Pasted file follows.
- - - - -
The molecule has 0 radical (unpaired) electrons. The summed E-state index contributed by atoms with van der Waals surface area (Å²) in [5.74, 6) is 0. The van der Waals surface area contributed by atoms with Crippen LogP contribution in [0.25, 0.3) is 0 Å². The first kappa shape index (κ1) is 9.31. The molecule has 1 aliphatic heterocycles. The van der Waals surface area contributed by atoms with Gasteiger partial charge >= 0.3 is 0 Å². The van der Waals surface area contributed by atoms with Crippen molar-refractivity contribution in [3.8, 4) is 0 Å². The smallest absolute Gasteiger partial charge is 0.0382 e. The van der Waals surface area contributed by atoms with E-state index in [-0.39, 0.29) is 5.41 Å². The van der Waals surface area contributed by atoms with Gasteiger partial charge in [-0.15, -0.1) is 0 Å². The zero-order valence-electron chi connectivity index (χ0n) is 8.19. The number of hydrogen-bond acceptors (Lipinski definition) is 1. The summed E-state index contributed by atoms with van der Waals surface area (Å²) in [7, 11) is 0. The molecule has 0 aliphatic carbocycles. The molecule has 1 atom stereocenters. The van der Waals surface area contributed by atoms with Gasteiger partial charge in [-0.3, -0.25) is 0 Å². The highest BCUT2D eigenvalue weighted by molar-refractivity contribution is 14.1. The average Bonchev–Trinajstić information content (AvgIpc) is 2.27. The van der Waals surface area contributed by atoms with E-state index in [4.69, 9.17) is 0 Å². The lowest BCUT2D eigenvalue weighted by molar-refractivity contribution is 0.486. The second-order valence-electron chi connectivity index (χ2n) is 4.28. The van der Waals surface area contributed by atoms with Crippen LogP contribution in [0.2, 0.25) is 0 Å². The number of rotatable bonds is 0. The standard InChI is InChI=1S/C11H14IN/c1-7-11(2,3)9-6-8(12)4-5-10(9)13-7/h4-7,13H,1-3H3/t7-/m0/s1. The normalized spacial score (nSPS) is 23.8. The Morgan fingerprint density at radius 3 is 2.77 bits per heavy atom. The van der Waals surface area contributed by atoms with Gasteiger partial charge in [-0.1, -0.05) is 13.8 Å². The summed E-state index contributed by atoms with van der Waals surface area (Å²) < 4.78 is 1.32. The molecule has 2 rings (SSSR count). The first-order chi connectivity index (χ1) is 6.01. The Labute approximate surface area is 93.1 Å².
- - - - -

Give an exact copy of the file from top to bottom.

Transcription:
The molecule has 0 radical (unpaired) electrons. The summed E-state index contributed by atoms with van der Waals surface area (Å²) in [5.74, 6) is 0. The van der Waals surface area contributed by atoms with Crippen LogP contribution in [0.25, 0.3) is 0 Å². The first kappa shape index (κ1) is 9.31. The molecule has 1 aliphatic heterocycles. The van der Waals surface area contributed by atoms with Gasteiger partial charge >= 0.3 is 0 Å². The van der Waals surface area contributed by atoms with Crippen molar-refractivity contribution in [3.8, 4) is 0 Å². The smallest absolute Gasteiger partial charge is 0.0382 e. The van der Waals surface area contributed by atoms with E-state index in [-0.39, 0.29) is 5.41 Å². The van der Waals surface area contributed by atoms with Gasteiger partial charge in [-0.15, -0.1) is 0 Å². The zero-order valence-electron chi connectivity index (χ0n) is 8.19. The number of hydrogen-bond acceptors (Lipinski definition) is 1. The summed E-state index contributed by atoms with van der Waals surface area (Å²) in [7, 11) is 0. The molecule has 0 aliphatic carbocycles. The molecule has 1 atom stereocenters. The van der Waals surface area contributed by atoms with Gasteiger partial charge in [-0.3, -0.25) is 0 Å². The highest BCUT2D eigenvalue weighted by molar-refractivity contribution is 14.1. The average Bonchev–Trinajstić information content (AvgIpc) is 2.27. The van der Waals surface area contributed by atoms with E-state index in [4.69, 9.17) is 0 Å². The lowest BCUT2D eigenvalue weighted by molar-refractivity contribution is 0.486. The second-order valence-electron chi connectivity index (χ2n) is 4.28. The van der Waals surface area contributed by atoms with Crippen LogP contribution in [0.2, 0.25) is 0 Å². The number of rotatable bonds is 0. The standard InChI is InChI=1S/C11H14IN/c1-7-11(2,3)9-6-8(12)4-5-10(9)13-7/h4-7,13H,1-3H3/t7-/m0/s1. The normalized spacial score (nSPS) is 23.8. The Morgan fingerprint density at radius 3 is 2.77 bits per heavy atom. The van der Waals surface area contributed by atoms with Gasteiger partial charge in [-0.1, -0.05) is 13.8 Å². The summed E-state index contributed by atoms with van der Waals surface area (Å²) < 4.78 is 1.32. The molecule has 2 rings (SSSR count). The first-order chi connectivity index (χ1) is 6.01. The Labute approximate surface area is 93.1 Å².